I love my bed. It’s my favorite place on the earth.
I love crawling into bed at the end of a busy day and feeling the muscles in my back relax against the mattress.
I love curling up on top of the comforter with a throw blanket covering me and taking a nap.
But I hate getting out of bed each morning.
Don’t get me wrong, I’m actually a morning person. I’m my freshest and most productive once I’ve had my morning shower, but getting from the bed to the shower often is the most difficult part of my day.
So, of course, I find myself hitting the snooze button several times each morning, delaying the inevitable. I, like many of you, typically snooze until I absolutely have to get up or I’ll be late.
There’s certainly nothing wrong with loving sleep. Arianna Huffington believes so much in the importance of sleep that she wrote a book about it, The Sleep Revolution. Huffington thinks we need to focus more on getting good sleep because we are a sleep-deprived society, which causes us more stress and leads to poor decision making. She also wrote about the importance of sleep in her book, Thrive, claiming that ample sleep can literally change our lives and help us become more successful.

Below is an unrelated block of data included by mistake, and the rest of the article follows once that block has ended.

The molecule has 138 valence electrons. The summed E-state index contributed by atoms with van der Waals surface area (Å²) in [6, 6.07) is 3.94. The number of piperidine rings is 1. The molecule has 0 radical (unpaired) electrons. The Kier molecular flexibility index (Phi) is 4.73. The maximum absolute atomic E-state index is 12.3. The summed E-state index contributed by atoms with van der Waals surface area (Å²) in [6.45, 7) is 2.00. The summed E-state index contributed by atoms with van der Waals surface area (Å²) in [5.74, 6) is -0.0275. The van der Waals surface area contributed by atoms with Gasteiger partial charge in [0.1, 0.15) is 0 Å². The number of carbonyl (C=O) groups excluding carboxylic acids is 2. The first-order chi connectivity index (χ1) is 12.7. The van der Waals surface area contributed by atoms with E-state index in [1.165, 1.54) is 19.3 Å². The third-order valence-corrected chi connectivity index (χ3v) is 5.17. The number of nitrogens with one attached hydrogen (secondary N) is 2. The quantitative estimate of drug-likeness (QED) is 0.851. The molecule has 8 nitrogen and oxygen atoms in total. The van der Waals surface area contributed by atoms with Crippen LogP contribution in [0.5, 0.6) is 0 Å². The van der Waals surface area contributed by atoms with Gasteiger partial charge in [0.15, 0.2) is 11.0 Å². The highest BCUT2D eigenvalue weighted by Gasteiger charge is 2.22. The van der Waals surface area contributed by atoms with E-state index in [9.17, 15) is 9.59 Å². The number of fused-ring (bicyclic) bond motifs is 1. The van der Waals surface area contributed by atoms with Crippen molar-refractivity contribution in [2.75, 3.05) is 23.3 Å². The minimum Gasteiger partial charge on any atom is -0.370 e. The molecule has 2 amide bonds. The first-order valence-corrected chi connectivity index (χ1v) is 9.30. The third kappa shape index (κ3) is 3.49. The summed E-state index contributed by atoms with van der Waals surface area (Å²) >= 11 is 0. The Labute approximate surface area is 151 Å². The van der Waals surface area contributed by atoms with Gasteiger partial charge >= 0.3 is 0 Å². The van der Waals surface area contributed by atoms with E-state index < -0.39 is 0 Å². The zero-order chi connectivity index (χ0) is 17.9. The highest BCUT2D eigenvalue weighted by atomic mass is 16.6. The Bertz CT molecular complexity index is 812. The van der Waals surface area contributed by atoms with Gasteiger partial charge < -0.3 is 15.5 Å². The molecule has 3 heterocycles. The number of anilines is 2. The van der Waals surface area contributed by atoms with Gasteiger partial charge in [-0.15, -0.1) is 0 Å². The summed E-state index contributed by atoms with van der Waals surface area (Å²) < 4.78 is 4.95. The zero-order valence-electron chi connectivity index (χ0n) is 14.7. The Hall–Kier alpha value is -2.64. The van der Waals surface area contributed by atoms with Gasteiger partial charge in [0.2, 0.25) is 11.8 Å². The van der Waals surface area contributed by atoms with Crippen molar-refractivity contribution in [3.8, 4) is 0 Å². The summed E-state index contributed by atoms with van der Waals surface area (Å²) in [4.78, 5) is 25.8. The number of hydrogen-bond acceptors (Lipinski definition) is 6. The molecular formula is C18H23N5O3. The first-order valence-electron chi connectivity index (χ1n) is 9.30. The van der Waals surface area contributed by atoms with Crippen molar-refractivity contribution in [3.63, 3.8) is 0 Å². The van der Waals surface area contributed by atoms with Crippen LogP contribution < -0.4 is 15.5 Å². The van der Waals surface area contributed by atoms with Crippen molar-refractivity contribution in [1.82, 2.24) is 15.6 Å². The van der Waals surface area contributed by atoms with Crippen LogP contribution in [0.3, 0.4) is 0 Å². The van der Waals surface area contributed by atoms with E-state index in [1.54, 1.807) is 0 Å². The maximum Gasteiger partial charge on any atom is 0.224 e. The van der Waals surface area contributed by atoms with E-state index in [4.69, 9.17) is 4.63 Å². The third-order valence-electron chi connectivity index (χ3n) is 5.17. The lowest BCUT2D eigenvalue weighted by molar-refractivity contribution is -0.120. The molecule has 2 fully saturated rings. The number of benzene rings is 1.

We need sleep, and most of us are happy to adhere to Huffington’s advice. The issue is that we love sleep so much that we don’t want to get out of bed, so we set our alarm clocks long before we actually need to get up and repeatedly hit snooze.
We seriously have to stop hitting the snooze button. We’re doing ourselves more harm than good.
We create disturbed sleep when we hit the snooze button. Quite simply, 10-15 minutes is not long enough for our bodies to go through a regular sleep cycle, which means we start a cycle, interrupt it and start again. We’re essentially repeatedly pulling ourselves out of a sleep cycle, which results in us being even more tired when we get out of bed.
The sleep inertia created can take four or more hours to recover from, meaning we’re basically allowing the snooze button to ruin our morning before we even get out of bed.
The solution? Set your alarm for the time you actually need to get out of bed, then get up. You may be tired for the first couple of days, but your body will train itself to wake up naturally in no time.
I know you love your bed. Believe me, I do too, but ruining your morning for an extra 30 minutes of terrible sleep just isn’t worth it. Going to bed 30 minutes earlier… now that’s an idea I support!